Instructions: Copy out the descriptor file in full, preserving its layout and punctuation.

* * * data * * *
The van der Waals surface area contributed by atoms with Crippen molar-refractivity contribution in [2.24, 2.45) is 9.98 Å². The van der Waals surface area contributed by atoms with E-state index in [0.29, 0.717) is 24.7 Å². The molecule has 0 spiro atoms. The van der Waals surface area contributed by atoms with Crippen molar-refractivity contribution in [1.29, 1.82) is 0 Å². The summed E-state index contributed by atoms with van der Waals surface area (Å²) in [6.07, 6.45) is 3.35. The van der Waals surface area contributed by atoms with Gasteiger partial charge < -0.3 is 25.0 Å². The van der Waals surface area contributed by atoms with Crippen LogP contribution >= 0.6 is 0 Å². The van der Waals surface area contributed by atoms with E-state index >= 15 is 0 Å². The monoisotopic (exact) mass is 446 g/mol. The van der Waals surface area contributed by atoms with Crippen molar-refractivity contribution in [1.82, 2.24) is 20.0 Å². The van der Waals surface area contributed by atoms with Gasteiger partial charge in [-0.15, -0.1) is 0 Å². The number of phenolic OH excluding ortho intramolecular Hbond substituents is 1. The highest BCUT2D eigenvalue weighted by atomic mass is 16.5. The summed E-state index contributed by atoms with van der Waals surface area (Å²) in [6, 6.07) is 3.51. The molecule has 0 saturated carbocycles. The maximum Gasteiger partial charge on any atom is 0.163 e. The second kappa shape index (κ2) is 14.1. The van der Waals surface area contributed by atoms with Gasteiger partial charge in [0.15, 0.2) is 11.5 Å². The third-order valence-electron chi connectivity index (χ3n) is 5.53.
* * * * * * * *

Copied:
The van der Waals surface area contributed by atoms with Crippen molar-refractivity contribution in [2.24, 2.45) is 9.98 Å². The van der Waals surface area contributed by atoms with E-state index in [0.29, 0.717) is 24.7 Å². The molecule has 0 spiro atoms. The van der Waals surface area contributed by atoms with Crippen molar-refractivity contribution in [1.29, 1.82) is 0 Å². The summed E-state index contributed by atoms with van der Waals surface area (Å²) in [6.07, 6.45) is 3.35. The van der Waals surface area contributed by atoms with Gasteiger partial charge < -0.3 is 25.0 Å². The van der Waals surface area contributed by atoms with Crippen LogP contribution >= 0.6 is 0 Å². The van der Waals surface area contributed by atoms with E-state index >= 15 is 0 Å². The monoisotopic (exact) mass is 446 g/mol. The van der Waals surface area contributed by atoms with Crippen molar-refractivity contribution in [1.82, 2.24) is 20.0 Å². The van der Waals surface area contributed by atoms with Gasteiger partial charge in [-0.15, -0.1) is 0 Å². The number of phenolic OH excluding ortho intramolecular Hbond substituents is 1. The highest BCUT2D eigenvalue weighted by atomic mass is 16.5. The summed E-state index contributed by atoms with van der Waals surface area (Å²) in [6, 6.07) is 3.51. The molecule has 0 saturated carbocycles. The maximum Gasteiger partial charge on any atom is 0.163 e. The second kappa shape index (κ2) is 14.1. The van der Waals surface area contributed by atoms with Gasteiger partial charge in [0.15, 0.2) is 11.5 Å². The third-order valence-electron chi connectivity index (χ3n) is 5.53.